Only eight per cent of the jobs in Canada are advertised. An astounding 76 per cent of the jobs are hidden or created. New Canadians packed into a Metro Toronto Convention Centre conference room to gain this type of insight about the Canadian job market from human resources professional, Sujay Vardhmane.
Vardhmane’s presentation, Winning Ways – The Formula to Your Job Search Success, is just one of nine interactive speaker sessions part of a free, day-long Career, Education & Settlement Fair presented by Canadian Immigrant Magazine in partnership with Scotiabank and Centennial College. The annual fair, which also includes a trade show, resume clinic and speed mentoring sessions, is in its fourth year. Gautam Sharma, Publisher of Canadian Immigrant, says its goal is to provide real advice to newcomers. “The idea was to have a very sort of holistic opportunity for everyone to listen to,” he says.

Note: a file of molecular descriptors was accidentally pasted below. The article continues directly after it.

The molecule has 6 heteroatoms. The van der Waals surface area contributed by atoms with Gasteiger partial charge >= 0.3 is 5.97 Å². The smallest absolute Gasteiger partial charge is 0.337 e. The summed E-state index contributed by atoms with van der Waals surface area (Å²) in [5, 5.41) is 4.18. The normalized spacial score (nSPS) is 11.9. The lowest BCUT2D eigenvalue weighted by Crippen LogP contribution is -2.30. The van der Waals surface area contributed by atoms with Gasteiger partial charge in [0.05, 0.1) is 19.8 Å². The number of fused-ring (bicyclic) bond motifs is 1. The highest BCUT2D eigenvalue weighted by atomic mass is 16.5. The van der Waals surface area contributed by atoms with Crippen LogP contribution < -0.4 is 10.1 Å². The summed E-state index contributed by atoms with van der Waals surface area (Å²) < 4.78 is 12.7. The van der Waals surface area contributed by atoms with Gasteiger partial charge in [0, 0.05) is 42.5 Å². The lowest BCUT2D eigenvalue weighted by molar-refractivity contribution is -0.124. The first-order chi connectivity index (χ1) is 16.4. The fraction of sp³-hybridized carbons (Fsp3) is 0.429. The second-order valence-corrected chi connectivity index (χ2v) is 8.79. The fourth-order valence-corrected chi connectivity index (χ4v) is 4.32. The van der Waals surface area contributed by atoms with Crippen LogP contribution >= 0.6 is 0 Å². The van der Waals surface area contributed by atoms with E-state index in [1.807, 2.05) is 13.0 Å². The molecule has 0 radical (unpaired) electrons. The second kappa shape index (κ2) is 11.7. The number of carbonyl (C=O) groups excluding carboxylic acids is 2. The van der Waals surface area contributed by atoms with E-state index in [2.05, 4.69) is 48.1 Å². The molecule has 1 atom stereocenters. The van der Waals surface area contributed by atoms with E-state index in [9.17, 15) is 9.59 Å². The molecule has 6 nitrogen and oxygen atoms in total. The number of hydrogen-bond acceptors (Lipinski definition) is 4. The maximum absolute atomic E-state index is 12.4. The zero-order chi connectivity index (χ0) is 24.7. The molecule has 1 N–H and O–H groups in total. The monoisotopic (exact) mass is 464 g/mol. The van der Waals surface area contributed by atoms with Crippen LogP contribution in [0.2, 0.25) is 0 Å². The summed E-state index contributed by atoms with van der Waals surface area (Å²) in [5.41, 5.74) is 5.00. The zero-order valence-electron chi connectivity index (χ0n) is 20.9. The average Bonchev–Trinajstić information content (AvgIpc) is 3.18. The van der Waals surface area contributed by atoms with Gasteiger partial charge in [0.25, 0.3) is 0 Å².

Vardhmane’s main message during an hour-long presentation is that sitting behind a computer sending resumes all day long will rarely lead to securing a job. He gives newcomers a challenge: for six months, give yourselves points for every job-related action they take – 500 for an interview, 250 for an information meeting, 100 for making a phone call and 50 for applying for a job via the internet. If someone achieves 3,000 or more points weekly for six months he is confident they will land their ideal job.